Rachel Trigg, Community Planning Director, Urbis

“Keeping our communities diverse and liveable is beneficial to us all and Converge at Macarthur is proof that good growth is achievable when planned. Incorporating plans for affordable housing at the beginning of a project, rather than in retrospect, should be the norm. I look forward to working with policymakers at all levels of government to encourage the innovation that will ensure everyone, regardless of income, has a good home that they can afford.”

John McKenna, Chair, Community Housing Industry Association NSW

“Converge at Macarthur takes a piece of land that is vacant and unusable by the community and turns it into a design for a development that is a great place to live, has access to transport and contributes to the local area – it demonstrates the key principles of good placemaking and good growth. Now is the time for all levels of Government to have an open and honest conversation about how our city is growing, engage with industry and community, and get better planning outcomes.”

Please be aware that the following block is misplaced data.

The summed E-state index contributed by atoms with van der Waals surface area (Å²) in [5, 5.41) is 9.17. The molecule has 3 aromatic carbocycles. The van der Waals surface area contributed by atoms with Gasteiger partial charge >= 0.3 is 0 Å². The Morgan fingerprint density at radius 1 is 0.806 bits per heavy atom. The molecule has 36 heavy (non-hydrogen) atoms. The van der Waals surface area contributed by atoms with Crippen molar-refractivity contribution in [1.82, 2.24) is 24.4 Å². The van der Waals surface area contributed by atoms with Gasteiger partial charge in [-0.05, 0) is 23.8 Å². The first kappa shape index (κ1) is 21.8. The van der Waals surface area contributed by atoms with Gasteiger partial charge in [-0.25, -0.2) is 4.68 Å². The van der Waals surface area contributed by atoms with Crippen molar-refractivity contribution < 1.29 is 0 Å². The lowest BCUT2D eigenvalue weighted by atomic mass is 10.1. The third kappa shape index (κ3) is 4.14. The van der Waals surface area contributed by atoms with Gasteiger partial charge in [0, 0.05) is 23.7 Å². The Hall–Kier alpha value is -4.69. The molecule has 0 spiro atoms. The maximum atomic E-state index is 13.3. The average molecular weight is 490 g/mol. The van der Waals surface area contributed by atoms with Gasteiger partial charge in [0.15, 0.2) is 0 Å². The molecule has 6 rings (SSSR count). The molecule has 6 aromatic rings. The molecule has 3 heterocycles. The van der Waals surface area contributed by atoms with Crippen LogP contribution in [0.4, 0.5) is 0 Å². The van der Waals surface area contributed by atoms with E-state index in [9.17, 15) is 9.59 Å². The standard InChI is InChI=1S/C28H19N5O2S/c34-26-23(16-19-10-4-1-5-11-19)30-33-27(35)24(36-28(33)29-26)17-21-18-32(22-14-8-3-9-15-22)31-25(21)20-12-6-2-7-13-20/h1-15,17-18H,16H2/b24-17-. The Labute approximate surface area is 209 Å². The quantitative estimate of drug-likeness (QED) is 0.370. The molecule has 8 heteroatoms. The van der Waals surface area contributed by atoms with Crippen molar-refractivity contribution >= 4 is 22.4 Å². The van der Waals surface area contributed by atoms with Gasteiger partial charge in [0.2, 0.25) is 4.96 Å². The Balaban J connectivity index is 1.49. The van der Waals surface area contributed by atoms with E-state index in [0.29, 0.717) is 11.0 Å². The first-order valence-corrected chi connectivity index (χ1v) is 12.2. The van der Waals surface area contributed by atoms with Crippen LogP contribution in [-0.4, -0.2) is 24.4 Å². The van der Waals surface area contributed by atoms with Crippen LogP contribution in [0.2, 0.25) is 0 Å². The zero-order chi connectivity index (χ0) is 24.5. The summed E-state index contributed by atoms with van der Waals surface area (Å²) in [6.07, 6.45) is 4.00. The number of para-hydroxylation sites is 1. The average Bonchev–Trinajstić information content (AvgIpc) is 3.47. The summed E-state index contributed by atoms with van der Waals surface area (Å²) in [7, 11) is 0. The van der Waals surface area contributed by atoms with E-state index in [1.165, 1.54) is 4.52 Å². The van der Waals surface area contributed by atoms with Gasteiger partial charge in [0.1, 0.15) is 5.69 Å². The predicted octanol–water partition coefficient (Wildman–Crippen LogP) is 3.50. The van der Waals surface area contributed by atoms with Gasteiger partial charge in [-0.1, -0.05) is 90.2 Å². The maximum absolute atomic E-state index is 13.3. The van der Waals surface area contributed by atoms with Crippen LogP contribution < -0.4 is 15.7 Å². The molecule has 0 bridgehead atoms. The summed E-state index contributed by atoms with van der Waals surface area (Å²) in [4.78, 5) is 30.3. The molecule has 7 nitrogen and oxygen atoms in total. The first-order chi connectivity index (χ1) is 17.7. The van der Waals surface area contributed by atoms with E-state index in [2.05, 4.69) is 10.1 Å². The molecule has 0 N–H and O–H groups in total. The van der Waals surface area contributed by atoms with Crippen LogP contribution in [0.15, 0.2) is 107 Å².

William Power, Acting NSW Executive Director, Property Council of Australia

“Growth can only be good if it stays true to its purpose and vision – to create communities that are inclusive, diverse and vibrant. We can and must change the conversation from the barriers and obstacles to the possibilities – how can we adapt, innovate and harness our collective talents to make our neighbourhoods work for everyone in our community.”

Karen Walsh, CEO of Shelter NSW

“Landcom were pleased to support the Good Growth Housing Conference which is why we put forward a site to be a case study. Although this was a hypothetical exercise it was clear that having all voices at the table made a great proposal. This will inform the actual planning of the site in consultation with the community in the next few years.”

Tasha Burrell, Executive General Manager Projects, Landcom

“This is a great initiative that brings together expertise from across Sydney to build a visionary, economical and sustainable development. As Sydney grows, The Committee supports this kind of development to establish new liveable, walkable and cohesive communities.”